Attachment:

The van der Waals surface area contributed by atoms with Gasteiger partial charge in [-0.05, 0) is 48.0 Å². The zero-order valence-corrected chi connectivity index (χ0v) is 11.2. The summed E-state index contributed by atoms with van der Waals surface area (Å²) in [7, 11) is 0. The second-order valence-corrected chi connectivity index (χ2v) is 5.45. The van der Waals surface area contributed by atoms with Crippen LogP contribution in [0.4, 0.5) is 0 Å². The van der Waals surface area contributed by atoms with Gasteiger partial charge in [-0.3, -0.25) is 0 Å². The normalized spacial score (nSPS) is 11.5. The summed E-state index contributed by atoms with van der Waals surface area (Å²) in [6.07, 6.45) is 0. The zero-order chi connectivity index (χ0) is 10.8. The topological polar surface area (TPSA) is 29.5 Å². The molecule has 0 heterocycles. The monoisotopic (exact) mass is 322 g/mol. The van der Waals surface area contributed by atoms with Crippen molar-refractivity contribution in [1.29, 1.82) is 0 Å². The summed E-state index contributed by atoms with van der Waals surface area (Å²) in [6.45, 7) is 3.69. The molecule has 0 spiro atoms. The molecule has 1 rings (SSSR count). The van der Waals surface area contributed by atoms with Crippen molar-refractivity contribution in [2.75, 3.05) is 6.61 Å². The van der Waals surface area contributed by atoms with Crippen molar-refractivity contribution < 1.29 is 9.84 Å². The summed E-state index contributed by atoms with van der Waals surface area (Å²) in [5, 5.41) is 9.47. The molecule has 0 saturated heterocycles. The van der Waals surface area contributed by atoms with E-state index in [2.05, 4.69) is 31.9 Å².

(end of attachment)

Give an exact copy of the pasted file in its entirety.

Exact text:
The van der Waals surface area contributed by atoms with Gasteiger partial charge in [-0.05, 0) is 48.0 Å². The zero-order valence-corrected chi connectivity index (χ0v) is 11.2. The summed E-state index contributed by atoms with van der Waals surface area (Å²) in [7, 11) is 0. The second-order valence-corrected chi connectivity index (χ2v) is 5.45. The van der Waals surface area contributed by atoms with Crippen LogP contribution in [0.4, 0.5) is 0 Å². The van der Waals surface area contributed by atoms with Gasteiger partial charge in [-0.3, -0.25) is 0 Å². The normalized spacial score (nSPS) is 11.5. The summed E-state index contributed by atoms with van der Waals surface area (Å²) in [6.07, 6.45) is 0. The zero-order chi connectivity index (χ0) is 10.8. The topological polar surface area (TPSA) is 29.5 Å². The molecule has 0 heterocycles. The monoisotopic (exact) mass is 322 g/mol. The van der Waals surface area contributed by atoms with Crippen molar-refractivity contribution in [1.29, 1.82) is 0 Å². The summed E-state index contributed by atoms with van der Waals surface area (Å²) in [6.45, 7) is 3.69. The molecule has 0 spiro atoms. The molecule has 1 rings (SSSR count). The van der Waals surface area contributed by atoms with Crippen molar-refractivity contribution in [2.75, 3.05) is 6.61 Å². The van der Waals surface area contributed by atoms with Crippen molar-refractivity contribution < 1.29 is 9.84 Å². The summed E-state index contributed by atoms with van der Waals surface area (Å²) in [5, 5.41) is 9.47. The molecule has 0 saturated heterocycles. The van der Waals surface area contributed by atoms with E-state index in [2.05, 4.69) is 31.9 Å².